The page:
The film stars your good self, Martin Ross, Darren Lake, Chelsea-Marie Gall, Paul Gentle, Lucy Harvey, Kokil Sharma and Michael Terry – what was it like working with the cast and crew on-set? Any good anecdotes?
They were brilliant, it was so good of them all to give up their time to come and do it. They ranged in terms of experience from first timers like Paul Gentle (and myself) to the experienced award-winning pro Darren Lake. They were all great, looking back we got very lucky with that.
Paul Gentle was a gamble that really paid off. He’s been a friend for a long time and is one of the funniest people you’ll ever meet. I sent him an almost-finished script asking for some feedback and some extra gags. A few days later he phoned me. He’d been at a cider festival all day and was completely hammered, and despite never having even considered acting before, he wanted to take a break from his office job and play the part of William Yung. I thought it was a great idea and said yes. The next day I had to explain to him that he’d phoned me and got the part in the film. He was a bit surprised and confused and very hungover, but I didn’t let him wriggle out of it. He was great. The only problem was him ruining takes by being so funny that other cast and crew couldn’t keep a straight face.
Let’s talk a bit about you Phil. What made you want to get into the industry in the first place?
I never really decided to get into it like that, I just wanted to write a script and ended up making it. I had been in one student film as an actor a year or so before, being roped in because I looked like a character I think. I wasn’t very good, but I quite enjoyed it, and that got me thinking about writing one. It just progressed from there really, things just seemed to happen.
What advice would you give to anyone wanting to pursue a career in the industry?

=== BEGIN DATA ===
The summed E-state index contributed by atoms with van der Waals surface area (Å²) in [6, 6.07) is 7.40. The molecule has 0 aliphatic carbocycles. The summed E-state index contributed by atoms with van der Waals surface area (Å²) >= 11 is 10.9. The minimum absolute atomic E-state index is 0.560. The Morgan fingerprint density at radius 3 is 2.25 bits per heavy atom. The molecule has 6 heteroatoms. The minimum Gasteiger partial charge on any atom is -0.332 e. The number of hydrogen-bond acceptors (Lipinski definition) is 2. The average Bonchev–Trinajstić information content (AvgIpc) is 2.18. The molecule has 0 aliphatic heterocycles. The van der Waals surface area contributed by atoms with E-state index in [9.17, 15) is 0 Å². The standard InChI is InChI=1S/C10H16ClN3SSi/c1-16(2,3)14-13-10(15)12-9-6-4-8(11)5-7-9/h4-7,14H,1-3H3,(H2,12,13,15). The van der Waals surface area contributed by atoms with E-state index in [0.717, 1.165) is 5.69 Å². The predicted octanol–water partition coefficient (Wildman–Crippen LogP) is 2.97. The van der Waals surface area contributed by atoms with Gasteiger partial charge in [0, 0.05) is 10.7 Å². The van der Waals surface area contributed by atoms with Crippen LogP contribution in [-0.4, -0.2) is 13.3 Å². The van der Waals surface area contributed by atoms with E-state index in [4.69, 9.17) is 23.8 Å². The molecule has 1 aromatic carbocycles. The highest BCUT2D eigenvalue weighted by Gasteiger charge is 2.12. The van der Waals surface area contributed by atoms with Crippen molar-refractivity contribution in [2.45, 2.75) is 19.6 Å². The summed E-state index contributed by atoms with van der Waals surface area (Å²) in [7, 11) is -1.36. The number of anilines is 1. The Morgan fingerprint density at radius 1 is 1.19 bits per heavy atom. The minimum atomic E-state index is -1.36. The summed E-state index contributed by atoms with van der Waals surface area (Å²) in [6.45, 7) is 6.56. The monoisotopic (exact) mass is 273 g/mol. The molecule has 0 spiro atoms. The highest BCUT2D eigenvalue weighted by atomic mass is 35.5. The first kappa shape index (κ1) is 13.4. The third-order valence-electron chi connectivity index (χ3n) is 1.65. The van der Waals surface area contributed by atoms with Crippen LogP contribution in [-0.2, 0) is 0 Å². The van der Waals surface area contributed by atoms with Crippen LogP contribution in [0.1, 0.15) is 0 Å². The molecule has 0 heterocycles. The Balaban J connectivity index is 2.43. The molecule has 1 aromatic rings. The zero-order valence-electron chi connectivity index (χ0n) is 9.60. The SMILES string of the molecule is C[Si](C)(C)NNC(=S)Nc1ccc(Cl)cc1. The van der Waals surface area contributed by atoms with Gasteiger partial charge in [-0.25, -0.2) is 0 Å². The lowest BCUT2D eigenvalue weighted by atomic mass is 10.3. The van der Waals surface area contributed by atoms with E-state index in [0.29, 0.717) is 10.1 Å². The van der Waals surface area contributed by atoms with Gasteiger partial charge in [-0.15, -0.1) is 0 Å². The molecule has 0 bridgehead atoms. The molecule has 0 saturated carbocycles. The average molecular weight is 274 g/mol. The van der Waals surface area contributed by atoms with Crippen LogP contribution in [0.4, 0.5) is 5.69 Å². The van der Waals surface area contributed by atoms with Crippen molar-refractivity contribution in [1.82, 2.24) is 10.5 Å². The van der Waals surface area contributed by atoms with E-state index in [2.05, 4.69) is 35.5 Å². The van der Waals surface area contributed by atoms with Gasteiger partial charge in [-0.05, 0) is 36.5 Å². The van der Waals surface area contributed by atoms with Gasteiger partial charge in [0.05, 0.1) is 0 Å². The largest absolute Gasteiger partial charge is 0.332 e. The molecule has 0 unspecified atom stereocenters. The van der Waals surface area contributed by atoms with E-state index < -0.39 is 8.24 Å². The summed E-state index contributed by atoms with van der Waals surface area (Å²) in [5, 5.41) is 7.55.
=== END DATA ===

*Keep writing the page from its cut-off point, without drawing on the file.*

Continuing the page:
I’m not sure I’m suitable to be giving out advice on something I’m so new to…but if I had to, just doing it worked for me. Just write a film and make it. There are books and websites and all sorts to tell you how, and there are plenty of people in the same boat with different skills (and equipment). Just find them, and make films. If you enjoy it and you’re good at it, keep doing it.
What films have influenced you as a director? Any favourites?
I would say in terms of comedy, all the ‘Naked Gun’/‘Airplane’ films and ‘This Is Spinal Tap’ as I’ve mentioned before, but also the ‘Austin Powers’ films. The next film I’m making which is in development at the moment is much more influenced by the ‘Ocean’s 11/12/13′ films, ‘The Full Monty’ and the films made by Simon Pegg and Edgar Wright.
If you could have dinner with three guests – (living or dead), who would you choose and why?
If I could have dinner with anyone I’d be happy, I’m really lonely. Just kidding. Erm…Marlon Brando seemed very cool and switched on. Would be good to pick his brains a bit about acting too. Leslie Nielsen would be another, I can imagine it would be a good laugh with him around. And Dennis Wilson from The Beach Boys, cos he’s probably the coolest man in history. They’re making a movie about him at the moment, looking forward to that one.
What are your thoughts on ‘Vertigo’ being voted higher than ‘Citizen Kane’ in a poll done by the BFI‘s ‘Sight And Sound‘ magazine?
OK….I’m really going to show my ignorance now…I didn’t know about that. I love ‘Vertigo’, but I’ve never seen ‘Citizen Kane’. I feel like a fraud now…I’m going straight online to order it.
You should, it’s a great film. What’s coming up for you in 2012?
Finally ‘Hawk(e)’ is coming out! That’s really exciting. I’m also in the development stage of this next film. It’s another feature comedy but a bigger production with a bigger budget. Tom is down again as co-director and I’m down to play one half of a lead duo with Cosmo Jarvis playing the other. Cosmo’s doing really well with his feature ‘The Naughty Room’ soon to be shown on the BBC and his music now being played on Radio 1. Really looking forward to working with him and any other names we can rope into this one! I have to keep quiet on the details, but we’re really really excited about it.
Thanks for the interview!